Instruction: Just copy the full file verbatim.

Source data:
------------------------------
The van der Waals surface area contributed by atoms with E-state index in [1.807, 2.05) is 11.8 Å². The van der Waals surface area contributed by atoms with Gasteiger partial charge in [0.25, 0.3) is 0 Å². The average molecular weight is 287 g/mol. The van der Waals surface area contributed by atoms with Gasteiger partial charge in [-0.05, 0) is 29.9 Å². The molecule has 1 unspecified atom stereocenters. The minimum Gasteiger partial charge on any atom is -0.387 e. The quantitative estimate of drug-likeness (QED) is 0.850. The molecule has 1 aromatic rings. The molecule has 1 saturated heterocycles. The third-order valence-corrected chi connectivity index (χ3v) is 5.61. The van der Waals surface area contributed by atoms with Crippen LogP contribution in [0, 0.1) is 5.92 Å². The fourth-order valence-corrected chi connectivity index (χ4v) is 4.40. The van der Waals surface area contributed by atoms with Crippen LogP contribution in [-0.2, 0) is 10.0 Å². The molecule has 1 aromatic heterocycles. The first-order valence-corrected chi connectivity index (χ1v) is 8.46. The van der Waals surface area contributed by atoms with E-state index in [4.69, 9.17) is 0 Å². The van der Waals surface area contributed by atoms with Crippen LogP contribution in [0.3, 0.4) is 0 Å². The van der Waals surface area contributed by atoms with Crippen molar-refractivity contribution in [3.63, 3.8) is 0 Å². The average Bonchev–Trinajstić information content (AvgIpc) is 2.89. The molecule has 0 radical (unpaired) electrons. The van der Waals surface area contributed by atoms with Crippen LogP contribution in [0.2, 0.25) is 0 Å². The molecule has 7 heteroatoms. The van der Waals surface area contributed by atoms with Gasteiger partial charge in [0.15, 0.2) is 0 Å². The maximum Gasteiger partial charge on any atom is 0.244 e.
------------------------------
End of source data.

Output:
The van der Waals surface area contributed by atoms with E-state index in [1.807, 2.05) is 11.8 Å². The van der Waals surface area contributed by atoms with Gasteiger partial charge in [0.25, 0.3) is 0 Å². The average molecular weight is 287 g/mol. The van der Waals surface area contributed by atoms with Gasteiger partial charge in [-0.05, 0) is 29.9 Å². The molecule has 1 unspecified atom stereocenters. The minimum Gasteiger partial charge on any atom is -0.387 e. The quantitative estimate of drug-likeness (QED) is 0.850. The molecule has 1 aromatic rings. The molecule has 1 saturated heterocycles. The third-order valence-corrected chi connectivity index (χ3v) is 5.61. The van der Waals surface area contributed by atoms with Crippen LogP contribution in [0, 0.1) is 5.92 Å². The fourth-order valence-corrected chi connectivity index (χ4v) is 4.40. The van der Waals surface area contributed by atoms with Crippen LogP contribution in [-0.2, 0) is 10.0 Å². The molecule has 1 aromatic heterocycles. The first-order valence-corrected chi connectivity index (χ1v) is 8.46. The van der Waals surface area contributed by atoms with E-state index in [4.69, 9.17) is 0 Å². The van der Waals surface area contributed by atoms with Crippen LogP contribution in [0.3, 0.4) is 0 Å². The van der Waals surface area contributed by atoms with Crippen molar-refractivity contribution in [3.63, 3.8) is 0 Å². The average Bonchev–Trinajstić information content (AvgIpc) is 2.89. The molecule has 0 radical (unpaired) electrons. The van der Waals surface area contributed by atoms with Crippen LogP contribution in [0.2, 0.25) is 0 Å². The molecule has 7 heteroatoms. The van der Waals surface area contributed by atoms with Gasteiger partial charge in [0.15, 0.2) is 0 Å². The maximum Gasteiger partial charge on any atom is 0.244 e.